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Structure of Atoms - Class 9 Science Notes

Introduction


Matter is made up of fundamental building blocks, that is atoms and molecules. The existence of different kinds of matter is due to different atoms constituting them.


Are atoms really indivisible, as proposed by Dalton?


One of the first indication that atoms are not indivisible (means divisible), comes from studying static electricity and the conditions under which electricity is conducted by different substances.


Charged Particles in Matter

From different experiments, it was discovered that an atom is divisible and consists of charged particles.


By 1900, J. J. Thomson discovered a sub-atomic particle called an electron.


Even before the electron was identified, E. Goldstein in 1886 discovered the presence of new radiations in a gas discharge and called them canal rays. These rays were positively charged radiations which ultimately led to discovery of another sub-atomic particle called proton.


The electron is represented as ‘e’ while the proton as ‘p’.

The mass of proton is taken as one unit and its charge as plus one, whereas the mass of an electron is considered to be negligible and its charge is minus one.



Neutrons


In 1932, J. Chadwick discovered another sub-atomic particle which had no charge and a mass nearly equal to that of a proton. It was named as Neutrons. In general neutron is represented as ‘n’.


Neutrons are present in the nucleus of all the atoms, expect hydrogen.


The mass of an atom is given by the sum of the masses of protons and neutrons present in the nucleus.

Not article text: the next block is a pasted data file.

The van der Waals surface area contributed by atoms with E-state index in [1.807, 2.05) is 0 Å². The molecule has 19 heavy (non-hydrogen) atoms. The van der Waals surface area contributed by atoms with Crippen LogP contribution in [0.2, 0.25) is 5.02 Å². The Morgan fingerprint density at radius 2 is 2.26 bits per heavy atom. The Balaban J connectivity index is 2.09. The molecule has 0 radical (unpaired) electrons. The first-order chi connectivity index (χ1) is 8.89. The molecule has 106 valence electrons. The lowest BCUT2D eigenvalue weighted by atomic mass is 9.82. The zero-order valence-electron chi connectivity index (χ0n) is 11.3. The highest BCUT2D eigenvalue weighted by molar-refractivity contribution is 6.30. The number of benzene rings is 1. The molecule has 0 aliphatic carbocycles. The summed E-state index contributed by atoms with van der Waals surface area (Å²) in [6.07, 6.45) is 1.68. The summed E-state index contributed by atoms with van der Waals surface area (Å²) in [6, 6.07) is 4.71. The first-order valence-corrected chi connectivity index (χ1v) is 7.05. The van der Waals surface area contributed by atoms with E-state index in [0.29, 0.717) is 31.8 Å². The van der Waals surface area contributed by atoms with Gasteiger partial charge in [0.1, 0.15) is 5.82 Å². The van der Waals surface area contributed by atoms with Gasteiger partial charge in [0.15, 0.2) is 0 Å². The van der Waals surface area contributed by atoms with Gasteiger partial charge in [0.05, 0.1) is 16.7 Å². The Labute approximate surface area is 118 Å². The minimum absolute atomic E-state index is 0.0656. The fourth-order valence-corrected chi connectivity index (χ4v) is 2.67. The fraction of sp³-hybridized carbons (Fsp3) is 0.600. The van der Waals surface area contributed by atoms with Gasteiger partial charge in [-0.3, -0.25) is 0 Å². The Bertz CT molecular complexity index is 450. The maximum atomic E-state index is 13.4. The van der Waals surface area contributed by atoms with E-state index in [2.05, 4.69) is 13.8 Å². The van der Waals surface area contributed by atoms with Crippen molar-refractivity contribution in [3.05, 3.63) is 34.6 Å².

Particle

Electron

Proton

Neutron

Symbol

e

p

n

Relative Charge

-1

+1

0

Nature

Negatively Charged

Positively Charged

Neutral

Discovery

JJ Thomson

E. Goldstein

Chadwick



The Structure of an Atom


Dalton’s atomic theory suggested that the atom is indivisible and indestructible. But the discovery of the two fundamental particles (electrons and protons) inside the atom, led to the failure of this aspect of Dalton’s atomic theory.


So, it became necessary to know how the electrons and protons are arranged within an atom. For explaining this, many model for the structure of atom were proposed.



(A) Thomson’s Model of an Atom


  • Thomson proposed the model of an atom to be similar to that of a Plum pudding (Christmas pudding) or Watermelon.


Thomson model is compared with watermelon as shown in the figure:

  • The positive charge in the atom is spread all over like the red edible part of the watermelon.

  • While the electrons are studded in the positively charged sphere, like the seeds in the watermelon.

Postulates of Thomson’ model of an Atom:

  1. An atom consists of a positively charged sphere and the electrons are embedded in it.

  2. The negative and positive charges are equal in magnitude. So, the atom as a whole is electrically neutral.


Although, Thomson’s model explained that atoms are electrically neutral, but it failed to explain the stability of an atom. This theory also fails to accounts for the position of neutrons in the atom.


There are no experimental evidences in its supports.



(B) Rutherford’s Model of an Atom


Ernest Rutherford was interested in knowing how the electrons are arranged within an atom. For this Rutherford designed an experiment, in which fast moving alpha – particles were made to fall on a thin gold foil.

  • He selected a gold foil because he wanted as thin a layer as possible. This gold foil was about 1000 atoms thick.

  • Alpha–particles are doubly charged helium ions. Since they have a mass of 4 u, the fast moving alpha – particles have a considerable amount of energy.